This pirate-themed MMO has no truck with comedy voices, parrots, wooden legs, or curling your lip and growling %26ldquo;Yeargh!%26rdquo; at your guildmates. In the virtual Caribbean of Pirates of the Burning Sea, you%26rsquo;re more likely to talk about your new warehouse, a problematic 10% increase in your labour costs, or how the State is taxing your profits.
You%26rsquo;ve got two modes of play to %26lsquo;enjoy%26rsquo; - first, sword-fighting, which takes up about a third of your time. It features one of the worst combat engines we%26rsquo;ve ever seen. The idea is similar to World of Warcraft and most other MMOs: you select attacks from a menu-bar and gradually whittle away your opponent%26rsquo;s health. However, it%26rsquo;s slightly complicated: every player and enemy has %26lsquo;balance%26rsquo; and %26lsquo;initiative%26rsquo; bars. Balance equates to their chance to block incoming attacks - if it%26rsquo;s been beaten down to zero, they%26rsquo;ll be unable to dodge or parry a thrust. Initiative has to be built up through sustained exchanges of blows. Once the bar is at least half-full, you can hit an enemy with very strong attacks. A swipe. A double stab. And a kick in the balls.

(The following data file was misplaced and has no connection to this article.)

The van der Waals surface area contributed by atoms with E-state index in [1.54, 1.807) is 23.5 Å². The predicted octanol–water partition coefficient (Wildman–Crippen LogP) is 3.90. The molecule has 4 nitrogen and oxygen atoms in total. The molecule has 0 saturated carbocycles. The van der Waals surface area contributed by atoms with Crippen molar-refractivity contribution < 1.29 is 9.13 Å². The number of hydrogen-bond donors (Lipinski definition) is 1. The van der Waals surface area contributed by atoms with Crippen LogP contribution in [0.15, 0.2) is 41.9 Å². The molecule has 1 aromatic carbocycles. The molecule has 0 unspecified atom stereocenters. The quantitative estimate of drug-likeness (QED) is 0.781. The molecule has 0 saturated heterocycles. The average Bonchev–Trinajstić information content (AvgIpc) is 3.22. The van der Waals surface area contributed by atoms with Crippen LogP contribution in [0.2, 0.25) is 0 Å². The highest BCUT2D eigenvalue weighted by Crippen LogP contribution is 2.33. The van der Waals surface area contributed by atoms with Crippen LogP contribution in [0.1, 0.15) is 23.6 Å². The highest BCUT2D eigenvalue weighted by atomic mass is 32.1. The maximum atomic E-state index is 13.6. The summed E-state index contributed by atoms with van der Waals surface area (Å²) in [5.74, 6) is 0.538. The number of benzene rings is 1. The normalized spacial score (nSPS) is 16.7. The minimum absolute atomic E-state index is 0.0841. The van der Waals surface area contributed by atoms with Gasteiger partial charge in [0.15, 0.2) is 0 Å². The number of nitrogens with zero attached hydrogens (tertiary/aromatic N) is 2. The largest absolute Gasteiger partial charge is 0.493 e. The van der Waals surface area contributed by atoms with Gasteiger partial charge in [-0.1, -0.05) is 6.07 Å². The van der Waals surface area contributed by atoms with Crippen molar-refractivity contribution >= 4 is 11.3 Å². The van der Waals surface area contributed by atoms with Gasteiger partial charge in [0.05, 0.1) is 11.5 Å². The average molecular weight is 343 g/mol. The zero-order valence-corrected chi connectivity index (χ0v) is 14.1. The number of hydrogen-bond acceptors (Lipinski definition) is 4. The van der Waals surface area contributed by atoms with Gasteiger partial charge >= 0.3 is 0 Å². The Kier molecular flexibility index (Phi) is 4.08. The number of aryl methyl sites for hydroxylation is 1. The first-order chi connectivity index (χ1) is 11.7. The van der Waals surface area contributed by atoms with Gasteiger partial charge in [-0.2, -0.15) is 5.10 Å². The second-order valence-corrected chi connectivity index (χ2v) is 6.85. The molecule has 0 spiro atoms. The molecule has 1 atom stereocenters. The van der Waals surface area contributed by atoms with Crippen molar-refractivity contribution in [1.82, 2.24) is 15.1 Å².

The problem: it boils down to 30 seconds of hammering the same move. Most scraps can be won by hitting the %26lsquo;beat%26rsquo; button for 30 seconds - this drives down the initiative - before following up with a foot in the %26rsquo;nads. It%26rsquo;s entirely at odds with the Errol Flynn school of swashbuckling: no using the furniture, no swinging off chandeliers, no snogging the wench between slicing goons. And no fun. This wouldn%26rsquo;t be too bad if you could avoid melees, but quests demand you confront enemies on land. Grin and bear it.